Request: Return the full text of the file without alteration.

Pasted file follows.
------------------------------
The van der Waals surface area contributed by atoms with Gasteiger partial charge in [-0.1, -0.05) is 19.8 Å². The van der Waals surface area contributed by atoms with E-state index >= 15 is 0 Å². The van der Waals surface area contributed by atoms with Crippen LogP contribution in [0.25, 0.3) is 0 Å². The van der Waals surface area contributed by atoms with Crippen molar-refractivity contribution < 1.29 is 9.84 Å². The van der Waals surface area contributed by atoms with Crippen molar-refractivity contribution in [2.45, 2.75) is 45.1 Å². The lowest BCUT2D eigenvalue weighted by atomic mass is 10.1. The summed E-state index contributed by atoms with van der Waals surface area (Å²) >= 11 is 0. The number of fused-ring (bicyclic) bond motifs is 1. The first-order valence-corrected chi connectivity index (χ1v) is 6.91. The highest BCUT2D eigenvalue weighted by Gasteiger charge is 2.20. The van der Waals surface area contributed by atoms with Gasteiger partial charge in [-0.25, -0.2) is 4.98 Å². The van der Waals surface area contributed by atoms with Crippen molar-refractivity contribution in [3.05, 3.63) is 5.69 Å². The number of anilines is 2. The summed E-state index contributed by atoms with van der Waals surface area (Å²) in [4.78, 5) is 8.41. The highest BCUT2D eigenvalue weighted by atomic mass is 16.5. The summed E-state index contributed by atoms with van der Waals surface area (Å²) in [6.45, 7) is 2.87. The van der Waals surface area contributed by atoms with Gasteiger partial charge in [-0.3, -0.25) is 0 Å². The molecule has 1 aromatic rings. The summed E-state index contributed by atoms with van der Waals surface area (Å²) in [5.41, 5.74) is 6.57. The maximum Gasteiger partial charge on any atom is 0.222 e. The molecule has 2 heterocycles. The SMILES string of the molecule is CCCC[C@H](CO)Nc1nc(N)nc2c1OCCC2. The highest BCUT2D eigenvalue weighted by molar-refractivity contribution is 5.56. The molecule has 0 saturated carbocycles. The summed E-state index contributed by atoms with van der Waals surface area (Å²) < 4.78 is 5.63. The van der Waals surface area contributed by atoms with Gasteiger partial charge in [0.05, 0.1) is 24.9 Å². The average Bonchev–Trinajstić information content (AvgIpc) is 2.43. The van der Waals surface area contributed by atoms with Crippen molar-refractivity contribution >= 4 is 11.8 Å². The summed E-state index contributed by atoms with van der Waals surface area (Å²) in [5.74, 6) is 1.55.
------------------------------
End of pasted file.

The van der Waals surface area contributed by atoms with Gasteiger partial charge in [-0.1, -0.05) is 19.8 Å². The van der Waals surface area contributed by atoms with E-state index >= 15 is 0 Å². The van der Waals surface area contributed by atoms with Crippen LogP contribution in [0.25, 0.3) is 0 Å². The van der Waals surface area contributed by atoms with Crippen molar-refractivity contribution < 1.29 is 9.84 Å². The van der Waals surface area contributed by atoms with Crippen molar-refractivity contribution in [2.45, 2.75) is 45.1 Å². The lowest BCUT2D eigenvalue weighted by atomic mass is 10.1. The summed E-state index contributed by atoms with van der Waals surface area (Å²) >= 11 is 0. The number of fused-ring (bicyclic) bond motifs is 1. The first-order valence-corrected chi connectivity index (χ1v) is 6.91. The highest BCUT2D eigenvalue weighted by Gasteiger charge is 2.20. The van der Waals surface area contributed by atoms with Gasteiger partial charge in [-0.25, -0.2) is 4.98 Å². The van der Waals surface area contributed by atoms with Crippen molar-refractivity contribution in [3.05, 3.63) is 5.69 Å². The number of anilines is 2. The summed E-state index contributed by atoms with van der Waals surface area (Å²) in [4.78, 5) is 8.41. The highest BCUT2D eigenvalue weighted by atomic mass is 16.5. The summed E-state index contributed by atoms with van der Waals surface area (Å²) in [6.45, 7) is 2.87. The van der Waals surface area contributed by atoms with Gasteiger partial charge in [-0.3, -0.25) is 0 Å². The molecule has 1 aromatic rings. The summed E-state index contributed by atoms with van der Waals surface area (Å²) in [5.41, 5.74) is 6.57. The maximum Gasteiger partial charge on any atom is 0.222 e. The molecule has 2 heterocycles. The SMILES string of the molecule is CCCC[C@H](CO)Nc1nc(N)nc2c1OCCC2. The highest BCUT2D eigenvalue weighted by molar-refractivity contribution is 5.56. The molecule has 0 saturated carbocycles. The summed E-state index contributed by atoms with van der Waals surface area (Å²) < 4.78 is 5.63. The van der Waals surface area contributed by atoms with Gasteiger partial charge in [0.05, 0.1) is 24.9 Å². The average Bonchev–Trinajstić information content (AvgIpc) is 2.43. The van der Waals surface area contributed by atoms with Crippen molar-refractivity contribution >= 4 is 11.8 Å². The summed E-state index contributed by atoms with van der Waals surface area (Å²) in [5.74, 6) is 1.55.